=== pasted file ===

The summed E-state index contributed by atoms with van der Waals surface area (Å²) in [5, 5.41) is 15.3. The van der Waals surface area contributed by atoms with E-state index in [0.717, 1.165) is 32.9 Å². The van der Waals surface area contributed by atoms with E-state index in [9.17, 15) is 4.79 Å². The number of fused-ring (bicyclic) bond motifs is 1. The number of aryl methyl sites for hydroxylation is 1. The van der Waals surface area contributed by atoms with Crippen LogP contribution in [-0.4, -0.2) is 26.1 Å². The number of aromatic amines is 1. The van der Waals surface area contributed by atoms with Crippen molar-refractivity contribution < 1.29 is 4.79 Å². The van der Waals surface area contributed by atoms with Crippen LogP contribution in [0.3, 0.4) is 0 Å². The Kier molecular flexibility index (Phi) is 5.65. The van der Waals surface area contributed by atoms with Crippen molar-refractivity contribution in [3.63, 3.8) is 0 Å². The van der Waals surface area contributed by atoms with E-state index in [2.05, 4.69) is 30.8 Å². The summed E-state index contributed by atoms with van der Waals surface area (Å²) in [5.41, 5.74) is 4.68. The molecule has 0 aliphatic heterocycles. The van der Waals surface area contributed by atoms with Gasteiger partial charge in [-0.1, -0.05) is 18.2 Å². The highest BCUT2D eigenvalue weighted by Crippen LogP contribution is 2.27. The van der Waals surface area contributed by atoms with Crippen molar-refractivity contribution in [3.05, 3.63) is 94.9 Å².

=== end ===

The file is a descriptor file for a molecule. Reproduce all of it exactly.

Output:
The summed E-state index contributed by atoms with van der Waals surface area (Å²) in [5, 5.41) is 15.3. The van der Waals surface area contributed by atoms with E-state index in [0.717, 1.165) is 32.9 Å². The van der Waals surface area contributed by atoms with E-state index in [9.17, 15) is 4.79 Å². The number of fused-ring (bicyclic) bond motifs is 1. The number of aryl methyl sites for hydroxylation is 1. The van der Waals surface area contributed by atoms with Crippen LogP contribution in [-0.4, -0.2) is 26.1 Å². The number of aromatic amines is 1. The van der Waals surface area contributed by atoms with Crippen molar-refractivity contribution < 1.29 is 4.79 Å². The van der Waals surface area contributed by atoms with Crippen LogP contribution in [0.3, 0.4) is 0 Å². The Kier molecular flexibility index (Phi) is 5.65. The van der Waals surface area contributed by atoms with Crippen molar-refractivity contribution in [3.63, 3.8) is 0 Å². The van der Waals surface area contributed by atoms with E-state index in [2.05, 4.69) is 30.8 Å². The summed E-state index contributed by atoms with van der Waals surface area (Å²) in [5.41, 5.74) is 4.68. The molecule has 0 aliphatic heterocycles. The van der Waals surface area contributed by atoms with Gasteiger partial charge in [-0.1, -0.05) is 18.2 Å². The highest BCUT2D eigenvalue weighted by Crippen LogP contribution is 2.27. The van der Waals surface area contributed by atoms with Crippen molar-refractivity contribution in [3.05, 3.63) is 94.9 Å².